Figure 3: Impact of participation in temporary migration schemes on marital relationships (migrant households)

Note: this figure reports the responses of participant households when asked what the impact of participation in temporary migration programs has been on marital relationships in the household, by gender.

I’ll now share some simple impact estimates of whether household participation shifts these views. I compare migrant households to similar households which do not have a family member working in a scheme. Here, I’m accounting for household size and structure, wealth, location, education, English literacy, work histories, and migration history and networks, which captures a lot of the factors associated with scheme eligibility and propensity to participate, but as with any non-randomised comparisons, cannot rule out some unobservable drivers of these differences.

Figure 4 plots the estimated treatment effects of migration on household interest in the schemes, comparing migrant and non-migrant households after adjusting estimates for the differences above. People in migrant households are much more likely to say that they or someone else (that is, other than the migrant) would like to participate in one of the three schemes. Compared to the 41% of non-migrant households interested in participating, we see around a 25% jump in support by migrant households with exposure to and presumably better knowledge of the schemes.

Figure 4: Effects of scheme participation on desire to participate further

Note: this figure reports estimated effects (dots are point estimates, and blue lines 95% confidence intervals) of scheme participation on households’ expressed interest to participate further (that is, the outcome is a binary indicator of wanting to participate further, and the treatment whether someone from that household has in fact participated) in the schemes, comparing migrant households to non-migrant households after adjusting (specifically, matching based on propensity scores) for various household and individual characteristics summarised in the blog text.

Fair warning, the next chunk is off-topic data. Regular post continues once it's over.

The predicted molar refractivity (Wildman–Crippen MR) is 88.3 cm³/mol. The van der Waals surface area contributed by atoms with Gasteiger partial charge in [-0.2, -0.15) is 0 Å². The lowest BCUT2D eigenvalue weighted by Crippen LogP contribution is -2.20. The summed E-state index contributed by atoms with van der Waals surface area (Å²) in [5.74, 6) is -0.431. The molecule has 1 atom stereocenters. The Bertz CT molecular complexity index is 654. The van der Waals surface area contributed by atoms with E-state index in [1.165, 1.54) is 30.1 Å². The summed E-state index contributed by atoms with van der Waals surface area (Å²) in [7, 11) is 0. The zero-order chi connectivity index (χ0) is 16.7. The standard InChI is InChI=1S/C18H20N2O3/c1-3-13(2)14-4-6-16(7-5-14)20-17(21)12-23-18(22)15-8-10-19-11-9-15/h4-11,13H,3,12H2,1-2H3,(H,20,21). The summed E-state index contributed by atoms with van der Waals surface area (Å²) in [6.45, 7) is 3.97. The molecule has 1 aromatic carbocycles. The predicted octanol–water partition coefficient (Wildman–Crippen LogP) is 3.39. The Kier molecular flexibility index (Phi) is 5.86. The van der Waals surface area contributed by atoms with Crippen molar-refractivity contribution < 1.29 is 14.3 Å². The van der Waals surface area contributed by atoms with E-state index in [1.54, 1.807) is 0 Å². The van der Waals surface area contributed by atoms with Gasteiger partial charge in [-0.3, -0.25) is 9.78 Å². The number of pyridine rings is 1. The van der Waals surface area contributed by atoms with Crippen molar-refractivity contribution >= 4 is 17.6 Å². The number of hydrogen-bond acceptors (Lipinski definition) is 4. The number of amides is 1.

In contrast, there are not many statistically significant differences estimated for the many different categories of household perceptions of economic and social impacts in sending communities. If anything, participation makes people less optimistic about funding for local schools, new skills from returned migrants, women’s status and participation, and family relations (you can see the plots of these estimates in my recent Australasian AID Conference presentation).

To summarise, new data suggests generally positive views of temporary migration schemes among non-migrant households in Tonga, and association with the schemes appears to increase interest in participating. There are concerns, and a significant number of people think there are some economic and social problems associated with the schemes, but on balance the perceptions are more positive than negative, and peoples’ revealed preferences indicate a continued and growing interest in the schemes.

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This research was supported by the Pacific Research Program, with funding from the Department of Foreign Affairs and Trade. The views represent those of the author only.

Ryan Edwards

Ryan Edwards is Deputy Director of the Development Policy Centre and a Fellow at the Crawford School of Public Policy. He leads Pacific migration research under the Pacific Research Program at the ANU.